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What Else Should I Read? Guiding Kids to Good Books, Vol. 2 Paperback


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Product Details

  • Paperback: 215 pages
  • Publisher: Libraries Unlimited (August 15, 1996)
  • Language: English
  • ISBN-10: 1563084198
  • ISBN-13: 978-1563084195
  • Product Dimensions: 11 x 8.5 x 0.6 inches
  • Shipping Weight: 1.5 pounds (View shipping rates and policies)
  • Average Customer Review: 3.0 out of 5 stars  See all reviews (1 customer review)
  • Amazon Best Sellers Rank: #3,616,054 in Books (See Top 100 in Books)

Editorial Reviews

From School Library Journal

Berman highlights 30 children's literature titles for grades three and up, and links them, via thematic webs, to about 500 others. Each title doubles as a reproducible bulletin board, with webbed titles printed as bookmarks. While busy librarians and teachers will welcome such timesavers, this book is not without drawbacks. Age-level designations are not listed for each book, so teachers unfamiliar with, say, Richard Peck's Don't Look and It Won't Hurt (Dell, 1992) or Linda Crew's Nekomah Creek (Dell, 1993) won't know whether to recommend them to a fourth or an eighth grader. Beverly Cleary's Ramona the Brave (Morrow, 1975), typically a middle elementary book, is listed on the same web as Avi's Nothing but the Truth (Orchard, 1991), a definite young adult choice. A more helpful title, at least for older students, is Pam Spencer's What Do Young Adults Read Next?, which provides a browsable format, nine types of indexes, and helpful features such as annotations, awards, and review sources for each of 1,500 YA titles.?Leigh Ann Jones, Carroll Middle School, Southlake, TX
Copyright 1997 Reed Business Information, Inc.

From Kirkus Reviews

What Else Should I Do ($24.00; Aug. 1996; 200 pp.; 1-56308-419- 8): Berman, a teacher and children's book columnist for the New Orleans Times-Picayune, reduces his process of book recommendation to a simple structure: from 30 children's novels he has created ``book webs'' of related titles, to be reproduced for display in classroom or library. Along with suggestions for incorporating books and reading into nearly every aspect of the school day, he offers nuts-and-bolts tips for encouraging kids to take charge of their own reading habits. -- Copyright ©1996, Kirkus Associates, LP. All rights reserved.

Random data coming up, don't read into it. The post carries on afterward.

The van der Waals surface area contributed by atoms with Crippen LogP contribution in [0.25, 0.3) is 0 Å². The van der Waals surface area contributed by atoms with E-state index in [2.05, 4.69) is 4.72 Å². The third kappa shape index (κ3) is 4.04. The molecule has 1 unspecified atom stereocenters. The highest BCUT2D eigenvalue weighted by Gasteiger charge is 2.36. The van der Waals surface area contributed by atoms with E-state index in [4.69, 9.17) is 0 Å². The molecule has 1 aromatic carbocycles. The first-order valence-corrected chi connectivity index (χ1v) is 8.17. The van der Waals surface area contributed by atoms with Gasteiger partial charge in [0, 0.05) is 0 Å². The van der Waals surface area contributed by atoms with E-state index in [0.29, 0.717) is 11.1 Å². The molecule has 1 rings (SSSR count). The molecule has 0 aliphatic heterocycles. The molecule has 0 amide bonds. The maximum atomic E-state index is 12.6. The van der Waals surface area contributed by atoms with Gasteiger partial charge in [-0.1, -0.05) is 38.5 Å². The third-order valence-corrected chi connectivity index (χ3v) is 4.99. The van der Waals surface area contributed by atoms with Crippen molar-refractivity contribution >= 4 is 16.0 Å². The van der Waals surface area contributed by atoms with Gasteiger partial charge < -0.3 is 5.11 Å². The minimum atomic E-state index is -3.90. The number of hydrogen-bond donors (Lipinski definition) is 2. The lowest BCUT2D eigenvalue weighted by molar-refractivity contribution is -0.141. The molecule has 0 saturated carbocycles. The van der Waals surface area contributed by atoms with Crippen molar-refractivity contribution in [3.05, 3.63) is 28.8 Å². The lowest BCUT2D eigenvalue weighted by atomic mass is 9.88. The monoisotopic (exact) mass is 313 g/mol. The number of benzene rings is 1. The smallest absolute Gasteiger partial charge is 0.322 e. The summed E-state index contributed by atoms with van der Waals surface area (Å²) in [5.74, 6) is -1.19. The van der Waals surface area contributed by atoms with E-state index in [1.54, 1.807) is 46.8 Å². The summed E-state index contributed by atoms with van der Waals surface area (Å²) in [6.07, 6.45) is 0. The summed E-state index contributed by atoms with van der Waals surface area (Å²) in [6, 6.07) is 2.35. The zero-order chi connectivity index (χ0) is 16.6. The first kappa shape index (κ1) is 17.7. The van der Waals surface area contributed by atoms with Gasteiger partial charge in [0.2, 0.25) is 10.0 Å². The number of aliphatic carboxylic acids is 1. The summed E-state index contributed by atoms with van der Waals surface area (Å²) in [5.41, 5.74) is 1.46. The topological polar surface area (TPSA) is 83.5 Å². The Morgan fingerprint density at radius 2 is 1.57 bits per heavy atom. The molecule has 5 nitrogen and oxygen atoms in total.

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Having a book like this is terrific for a read-aloud family, but this book isn't all it could be. The author begins with all the caveats about how recommending books that are "like" other books is always a judgment call... of course it is. That's why I bought the book.

The recommendations in this book seemed very circuitous -- they all led back to one another, rather than to other books. I would guess, in this whole book, there are fewer than 500 titles mentioned. (With 30 book webs, leading to about 50 recommendations each, there could have been 1500 books.) So, the recommendations lack variety. And in this book, the recommendations seemed particularly girl-oriented. Maybe this is unavoidable -- MUCH good literature is girl-oriented.

Still, what I like about the book is that it gives a brief write-up about the interconnected books. It would be very useful for librarians -- for making displays, that sort of thing. The book is chock-full of bookwebs, which (if your students aren't observant about how the books are so repetitious) could be made into bulletin boards.

This book led us to "No Flying in the House" and "The Red Balloon" -- two winners. So it has brought some good. But Volume 1 is the better book.

Good title index and topic index.
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